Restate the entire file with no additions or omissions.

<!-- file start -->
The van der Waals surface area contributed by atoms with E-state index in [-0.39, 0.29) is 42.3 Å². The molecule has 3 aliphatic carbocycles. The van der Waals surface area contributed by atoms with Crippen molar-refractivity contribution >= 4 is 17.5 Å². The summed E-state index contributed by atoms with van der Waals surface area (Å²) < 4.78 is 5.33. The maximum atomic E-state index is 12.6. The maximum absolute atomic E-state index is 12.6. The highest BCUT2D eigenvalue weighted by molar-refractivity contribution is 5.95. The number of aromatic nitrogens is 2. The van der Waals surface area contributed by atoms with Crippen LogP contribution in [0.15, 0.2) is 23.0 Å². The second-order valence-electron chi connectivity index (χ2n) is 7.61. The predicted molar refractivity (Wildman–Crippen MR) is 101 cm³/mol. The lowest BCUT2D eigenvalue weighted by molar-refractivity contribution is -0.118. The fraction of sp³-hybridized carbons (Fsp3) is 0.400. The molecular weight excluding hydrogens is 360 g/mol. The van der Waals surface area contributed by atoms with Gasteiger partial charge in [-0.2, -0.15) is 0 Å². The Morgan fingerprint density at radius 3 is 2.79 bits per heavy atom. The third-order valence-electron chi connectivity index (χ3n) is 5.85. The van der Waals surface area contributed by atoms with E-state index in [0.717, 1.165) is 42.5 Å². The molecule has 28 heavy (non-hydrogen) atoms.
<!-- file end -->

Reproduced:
The van der Waals surface area contributed by atoms with E-state index in [-0.39, 0.29) is 42.3 Å². The molecule has 3 aliphatic carbocycles. The van der Waals surface area contributed by atoms with Crippen molar-refractivity contribution >= 4 is 17.5 Å². The summed E-state index contributed by atoms with van der Waals surface area (Å²) < 4.78 is 5.33. The maximum atomic E-state index is 12.6. The maximum absolute atomic E-state index is 12.6. The highest BCUT2D eigenvalue weighted by molar-refractivity contribution is 5.95. The number of aromatic nitrogens is 2. The van der Waals surface area contributed by atoms with Crippen LogP contribution in [0.15, 0.2) is 23.0 Å². The second-order valence-electron chi connectivity index (χ2n) is 7.61. The predicted molar refractivity (Wildman–Crippen MR) is 101 cm³/mol. The lowest BCUT2D eigenvalue weighted by molar-refractivity contribution is -0.118. The fraction of sp³-hybridized carbons (Fsp3) is 0.400. The molecular weight excluding hydrogens is 360 g/mol. The van der Waals surface area contributed by atoms with Gasteiger partial charge in [-0.2, -0.15) is 0 Å². The Morgan fingerprint density at radius 3 is 2.79 bits per heavy atom. The third-order valence-electron chi connectivity index (χ3n) is 5.85. The van der Waals surface area contributed by atoms with E-state index in [0.717, 1.165) is 42.5 Å². The molecule has 28 heavy (non-hydrogen) atoms.